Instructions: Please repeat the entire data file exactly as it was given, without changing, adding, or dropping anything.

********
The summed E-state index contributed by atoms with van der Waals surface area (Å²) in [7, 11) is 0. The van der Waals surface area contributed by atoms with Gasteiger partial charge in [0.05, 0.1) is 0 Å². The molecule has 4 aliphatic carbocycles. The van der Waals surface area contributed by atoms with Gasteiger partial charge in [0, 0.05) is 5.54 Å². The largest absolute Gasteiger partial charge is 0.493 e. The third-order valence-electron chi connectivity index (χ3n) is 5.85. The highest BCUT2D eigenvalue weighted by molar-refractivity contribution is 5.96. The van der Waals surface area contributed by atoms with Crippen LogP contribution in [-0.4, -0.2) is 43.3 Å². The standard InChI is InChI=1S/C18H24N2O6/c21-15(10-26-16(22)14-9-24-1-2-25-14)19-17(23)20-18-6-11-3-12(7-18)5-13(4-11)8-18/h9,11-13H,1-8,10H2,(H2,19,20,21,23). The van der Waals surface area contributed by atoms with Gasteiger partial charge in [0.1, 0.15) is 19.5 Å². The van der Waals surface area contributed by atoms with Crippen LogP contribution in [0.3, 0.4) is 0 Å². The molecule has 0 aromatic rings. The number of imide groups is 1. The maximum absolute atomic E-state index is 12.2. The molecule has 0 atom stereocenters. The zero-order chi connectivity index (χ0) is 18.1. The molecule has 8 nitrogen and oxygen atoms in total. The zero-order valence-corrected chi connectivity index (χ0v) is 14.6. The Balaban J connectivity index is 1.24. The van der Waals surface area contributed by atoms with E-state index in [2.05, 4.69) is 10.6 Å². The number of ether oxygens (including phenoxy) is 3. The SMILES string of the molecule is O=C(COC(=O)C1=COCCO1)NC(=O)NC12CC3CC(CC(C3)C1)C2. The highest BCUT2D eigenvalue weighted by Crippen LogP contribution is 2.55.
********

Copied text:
The summed E-state index contributed by atoms with van der Waals surface area (Å²) in [7, 11) is 0. The van der Waals surface area contributed by atoms with Gasteiger partial charge in [0.05, 0.1) is 0 Å². The molecule has 4 aliphatic carbocycles. The van der Waals surface area contributed by atoms with Gasteiger partial charge in [0, 0.05) is 5.54 Å². The largest absolute Gasteiger partial charge is 0.493 e. The third-order valence-electron chi connectivity index (χ3n) is 5.85. The highest BCUT2D eigenvalue weighted by molar-refractivity contribution is 5.96. The van der Waals surface area contributed by atoms with Crippen LogP contribution in [-0.4, -0.2) is 43.3 Å². The standard InChI is InChI=1S/C18H24N2O6/c21-15(10-26-16(22)14-9-24-1-2-25-14)19-17(23)20-18-6-11-3-12(7-18)5-13(4-11)8-18/h9,11-13H,1-8,10H2,(H2,19,20,21,23). The van der Waals surface area contributed by atoms with Gasteiger partial charge in [0.1, 0.15) is 19.5 Å². The van der Waals surface area contributed by atoms with Crippen LogP contribution in [0.3, 0.4) is 0 Å². The molecule has 0 aromatic rings. The number of imide groups is 1. The maximum absolute atomic E-state index is 12.2. The molecule has 0 atom stereocenters. The zero-order chi connectivity index (χ0) is 18.1. The molecule has 8 nitrogen and oxygen atoms in total. The zero-order valence-corrected chi connectivity index (χ0v) is 14.6. The Balaban J connectivity index is 1.24. The van der Waals surface area contributed by atoms with E-state index in [2.05, 4.69) is 10.6 Å². The number of ether oxygens (including phenoxy) is 3. The SMILES string of the molecule is O=C(COC(=O)C1=COCCO1)NC(=O)NC12CC3CC(CC(C3)C1)C2. The highest BCUT2D eigenvalue weighted by Crippen LogP contribution is 2.55.